The hemodynamic paradox as a phenomenon triggering recurrent reflux in varicose vein disease

Int J Angiol. 2012 Sep;21(3):181-6. doi: 10.1055/s-0032-1325168.


A curious hemodynamic phenomenon emerging as a consequence of the treatment of varicose veins can offer a reasonable explanation why varicose vein and reflux recurrences occur tenaciously irrespective of the applied therapeutic procedure. Saphenous reflux is the most important hemodynamic factor in varicose vein disease: it is responsible for the hemodynamic disturbance, ambulatory venous hypertension, clinical symptoms, and chronic venous insufficiency. Abolition of saphenous reflux eliminates the hemodynamic disturbance and restores physiological hemodynamic and pressure conditions, but at the same time it unavoidably evokes a pressure difference between the femoral vein and the incompetent superficial veins in the thigh during calf pump activity. The pressure difference increases flow and enhances fluid shear stress on the endothelium in pre-existing minor communicating channels between the femoral vein and the saphenous system in the thigh, which triggers release of biochemical agents nitride oxide and vascular endothelial growth factor; the consequence is enlargement (vascular remodeling) of the communicating channels, and ultimately reflux recurrence. Hence, the abolition of saphenous reflux creates preconditions for the comeback of the previous pathological situation. This phenomenon-starting the same trouble while fixing the problem-has been called hemodynamic paradox; is explains why varicose vein and reflux recurrence can occur after any mode of therapy.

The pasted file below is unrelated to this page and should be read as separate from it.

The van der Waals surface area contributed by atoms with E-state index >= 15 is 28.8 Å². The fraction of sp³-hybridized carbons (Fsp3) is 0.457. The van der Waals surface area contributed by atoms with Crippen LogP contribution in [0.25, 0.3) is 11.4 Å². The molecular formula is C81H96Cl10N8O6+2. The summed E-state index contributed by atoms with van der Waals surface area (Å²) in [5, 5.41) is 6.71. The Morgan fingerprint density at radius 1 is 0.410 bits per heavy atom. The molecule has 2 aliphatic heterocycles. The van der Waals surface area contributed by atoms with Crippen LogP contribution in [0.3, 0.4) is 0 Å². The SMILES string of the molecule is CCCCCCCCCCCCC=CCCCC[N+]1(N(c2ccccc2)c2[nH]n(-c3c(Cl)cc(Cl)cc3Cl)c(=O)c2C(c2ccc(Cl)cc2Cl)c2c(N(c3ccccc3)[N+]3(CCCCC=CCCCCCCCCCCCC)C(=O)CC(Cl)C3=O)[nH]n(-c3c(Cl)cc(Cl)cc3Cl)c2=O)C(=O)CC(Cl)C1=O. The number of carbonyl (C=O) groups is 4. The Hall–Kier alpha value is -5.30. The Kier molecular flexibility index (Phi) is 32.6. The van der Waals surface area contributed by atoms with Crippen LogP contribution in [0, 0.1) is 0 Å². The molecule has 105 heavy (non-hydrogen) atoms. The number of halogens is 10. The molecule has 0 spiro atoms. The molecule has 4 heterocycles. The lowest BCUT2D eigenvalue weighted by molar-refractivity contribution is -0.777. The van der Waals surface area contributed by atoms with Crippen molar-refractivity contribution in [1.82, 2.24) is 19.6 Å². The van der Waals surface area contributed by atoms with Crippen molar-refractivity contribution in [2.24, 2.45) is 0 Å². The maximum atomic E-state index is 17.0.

Keywords: hemodynamic paradox; varicose vein recurrence; venous hemodynamics.